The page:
13 January 2023 : Case report
[In Press] Mitral Valve Replacement for Enlarged Libman-Sacks Endocarditis in a Patient with Persistent Primary Antiphospholipid Syndrome and Recurrent Stroke: A Case Report
Unusual setting of medical care, Rare coexistence of disease or pathologyKatsuya Takeuchi1BC, Tesseki Izumi1ABDEF, Hitoki Nanaura1B, Nanami Yamada1B, Yoshihiro Hayata2BD, Chiho Obayashi3BD, Kazuma Sugie1BD
Am J Case Rep In Press; DOI: 10.12659/AJCR.938930
Available online: 2023-01-13, In Press, Corrected Proof
Publication in the "In-Press" formula aims at speeding up the public availability of the pending manuscript while waiting for the final publication. The assigned DOI number is active and citable. The availability of the article in the Medline, PubMed and PMC databases as well as Web of Science will be obtained after the final publication according to the journal schedule
Anticardiolipin antibodies in patients with Libman-Sacks endocarditis (LS) are indicative of comorbid antiphospholipid syndrome (APS) and can result in cerebral infarctions. We describe a case of LS and primary APS with recurrent cerebral infarctions despite anticoagulation treatment. The patient underwent surgery for enlarged LS vegetation with high titers of antiphospholipid antibodies.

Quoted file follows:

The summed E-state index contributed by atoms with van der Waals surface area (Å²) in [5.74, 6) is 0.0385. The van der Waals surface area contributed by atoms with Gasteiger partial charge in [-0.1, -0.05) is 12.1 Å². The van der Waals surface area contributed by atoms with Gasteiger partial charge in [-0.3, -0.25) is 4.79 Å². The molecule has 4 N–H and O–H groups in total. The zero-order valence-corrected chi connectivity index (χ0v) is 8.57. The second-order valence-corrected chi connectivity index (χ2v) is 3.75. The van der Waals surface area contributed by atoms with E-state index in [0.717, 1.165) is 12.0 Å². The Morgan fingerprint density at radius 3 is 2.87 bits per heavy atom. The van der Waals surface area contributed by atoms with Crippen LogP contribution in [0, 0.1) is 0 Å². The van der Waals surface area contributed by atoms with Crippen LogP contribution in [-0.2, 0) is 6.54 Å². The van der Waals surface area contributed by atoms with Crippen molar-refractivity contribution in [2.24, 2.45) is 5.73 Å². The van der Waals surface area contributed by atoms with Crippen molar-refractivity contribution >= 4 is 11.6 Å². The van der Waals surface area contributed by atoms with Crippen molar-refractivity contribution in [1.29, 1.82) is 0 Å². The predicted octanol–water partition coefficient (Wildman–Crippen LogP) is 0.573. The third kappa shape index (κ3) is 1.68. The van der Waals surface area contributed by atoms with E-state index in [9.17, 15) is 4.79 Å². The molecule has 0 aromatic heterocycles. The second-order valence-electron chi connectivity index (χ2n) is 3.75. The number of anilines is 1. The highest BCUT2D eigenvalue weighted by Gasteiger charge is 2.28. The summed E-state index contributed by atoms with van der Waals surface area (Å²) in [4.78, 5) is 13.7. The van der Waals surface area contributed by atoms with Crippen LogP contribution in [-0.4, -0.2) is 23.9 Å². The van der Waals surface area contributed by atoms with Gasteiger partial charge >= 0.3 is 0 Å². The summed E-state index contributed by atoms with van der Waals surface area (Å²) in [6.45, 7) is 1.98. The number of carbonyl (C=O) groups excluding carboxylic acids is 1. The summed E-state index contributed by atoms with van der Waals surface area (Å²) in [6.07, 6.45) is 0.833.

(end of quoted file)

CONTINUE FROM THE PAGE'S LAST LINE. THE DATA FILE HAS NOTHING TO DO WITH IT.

A 41-year-old Japanese man was admitted to hospital for small cerebral infarction recurrence in a left parietal lesion. At age 35, the patient had suffered multiple cerebral infarctions. He was found to have high serum titers of all 3 antiphospholipid antibodies. Transesophageal echocardiography (TEE) findings were normal. Differential diagnosis ruled out other autoimmune diseases and a clinical diagnosis of primary APS was made. Warfarin anticoagulation was started. When cerebral infarction recurred 6 years after the first episode, serum titers of antiphospholipid antibodies remained high, and TEE showed a 7×8 mm area of mitral vegetation. A TEE results from his first admission revealed a 5×6 mm area of mitral vegetation, which was believed to be related to the current vegetation. As anticoagulation produced no improvement, the mitral valve was replaced with a mechanical valve. Examination of the excised vegetation found it to be consistent with LS. The patient made good progress within 3 years after surgery.
LS size can increase despite anticoagulation in cases with high titers of all 3 antiphospholipid antibodies and cerebral infarction. Such patients require ongoing TEE follow-up and surgical treatment should be considered.
Keywords: Antiphospholipid Syndrome; Case Reports; Embolic Stroke; Lupus Erythematosus, Systemic; Mitral Valve Insufficiency
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